Sachin Tendulkar would rock back, drive, pull and flick with impunity; Ricky Ponting too was a master at it. Rahul David, though essentially a front foot player, stepped quite back to smother the ball.
Vishwanath and Sehwag could cut with ferocity either by staying at the crease or by going back. Mohinder Amarnath, who was once hailed as “one of the two best players of super-fast bowling” by the great Clive Lloyd, would hook & pull by staying back against the highest quality fast bowlers. His 900 plus runs in two consecutive series against collective groups of superlative fast bowlers, in their own back yards, bear testimony!
It brings to the fore, the credentials required for being India’s batting coach for test matches outside sub-continent. Are we looking at someone who has “seen-it-all and done-it-all”? Is there a batting coach of a similar stature in the Indian test contingent right now? Could we consider Mohinder Amarnath to prepare these current test batsmen well before the Australian tour starts, even if not as a full-time batting coach? A few tips on back foot play from Sachin Tendulkar can do no harm.
Prithvi Shaw seems a certainty to open the innings in Australia. It would be quite a baptism by fire. Though at some stage it is bound to happen for him. He would be better off having it early in his test career. The other opener logically seems to be Lokesh Rahul, a bundle of talent, but yet to iron out some flaws and firm up his position as a test opener. Mayank Agarwal who remained in the reserves, has a case for another selection. Cheteshwar Pujara and Ajinkya Rahane must tighten up their game to be more consistent. Take a leaf out of Virat Kohli and start believing that they too must have the mind-set to stand up alone to win games for India.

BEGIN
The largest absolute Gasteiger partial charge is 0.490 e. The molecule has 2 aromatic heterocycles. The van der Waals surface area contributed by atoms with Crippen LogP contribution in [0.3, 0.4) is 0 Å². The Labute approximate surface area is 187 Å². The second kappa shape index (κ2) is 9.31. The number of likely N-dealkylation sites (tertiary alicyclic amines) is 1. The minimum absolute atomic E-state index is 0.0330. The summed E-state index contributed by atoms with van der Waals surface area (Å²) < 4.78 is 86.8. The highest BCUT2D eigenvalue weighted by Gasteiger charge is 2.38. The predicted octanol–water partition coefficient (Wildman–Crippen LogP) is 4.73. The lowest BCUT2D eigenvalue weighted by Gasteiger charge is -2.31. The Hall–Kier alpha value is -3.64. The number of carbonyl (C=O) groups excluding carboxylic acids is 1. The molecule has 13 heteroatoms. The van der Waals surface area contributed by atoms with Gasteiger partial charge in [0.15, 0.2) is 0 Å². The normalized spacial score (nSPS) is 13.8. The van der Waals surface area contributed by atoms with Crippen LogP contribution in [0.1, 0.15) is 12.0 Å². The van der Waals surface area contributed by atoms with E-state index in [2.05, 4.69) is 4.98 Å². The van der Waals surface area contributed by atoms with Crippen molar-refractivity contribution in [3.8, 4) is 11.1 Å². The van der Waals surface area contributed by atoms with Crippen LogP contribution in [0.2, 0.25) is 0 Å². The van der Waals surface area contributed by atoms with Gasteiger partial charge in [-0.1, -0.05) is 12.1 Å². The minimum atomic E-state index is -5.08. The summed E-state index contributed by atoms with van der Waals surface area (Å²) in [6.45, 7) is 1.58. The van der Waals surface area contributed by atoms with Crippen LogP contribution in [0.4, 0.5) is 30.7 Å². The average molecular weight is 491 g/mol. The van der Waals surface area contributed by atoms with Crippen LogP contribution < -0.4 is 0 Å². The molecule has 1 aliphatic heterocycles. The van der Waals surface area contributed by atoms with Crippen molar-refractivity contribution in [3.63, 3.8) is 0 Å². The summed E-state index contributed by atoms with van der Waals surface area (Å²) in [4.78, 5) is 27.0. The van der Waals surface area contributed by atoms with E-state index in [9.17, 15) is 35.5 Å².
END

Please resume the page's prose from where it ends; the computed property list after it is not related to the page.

What about a wicket keeper and an all-rounder? Wriddhiman Saha is way ahead of others in wicket keeping but his batting at the lower order is a bit of a suspect. One needs a lower order wicket-keeper batsman who also has the ability to score swiftly. Clearly Rishabh Pant fits in here. Another one is Parthiv Patel, probably the gutsiest one. Coming to the spot of one all-rounder in the playing eleven, it would be either a batting allrounder or a bowling one. Depending on the pitch and playing conditions, the captain and coach would have to take a call. Hanuma Vihari fits in as a batting all-rounder.
This probably was the reason for his preference over Karun Nair in the last test match in England. Does Hardik Pandya fit in as a bowling all-rounder? Yes, by all means, as a fast bowler clocking well above 135 Kms per hour and quite often above the 140 mark. It is his batting which is a concern when playing outside the sub-continent. He would have to find a way out, very soon, to play off the back foot and use his natural hitting ability to be the game changer. Some additional training for him is a must.
If an additional middle order batsman is required to be taken on the tour, then who else other than Ambati Rayudu? A word about Murli Vijay. He has proven to be a reliable opener under all conditions and countries and is still relatively young. Although he was out of contention for the West Indies test series, due to consistent failures in the last two series in South Africa and England, he must find a way out. At one time, he along with Kohli, Pujara and Rahane had formed the formidable batting pillars for India.
India must have advance training sessions under simulated conditions before embarking to Australia. It is a good idea to have at least two practice games before getting into the Test arena with Australia. Australia are without their two stalwarts in Steve Smith and David Warner. However, in Australia especially after losing to Pakistan in the UAE, they will come back strongly on Indians, particularly their three fast bowlers. Let’s look forward to a gripping series, down under!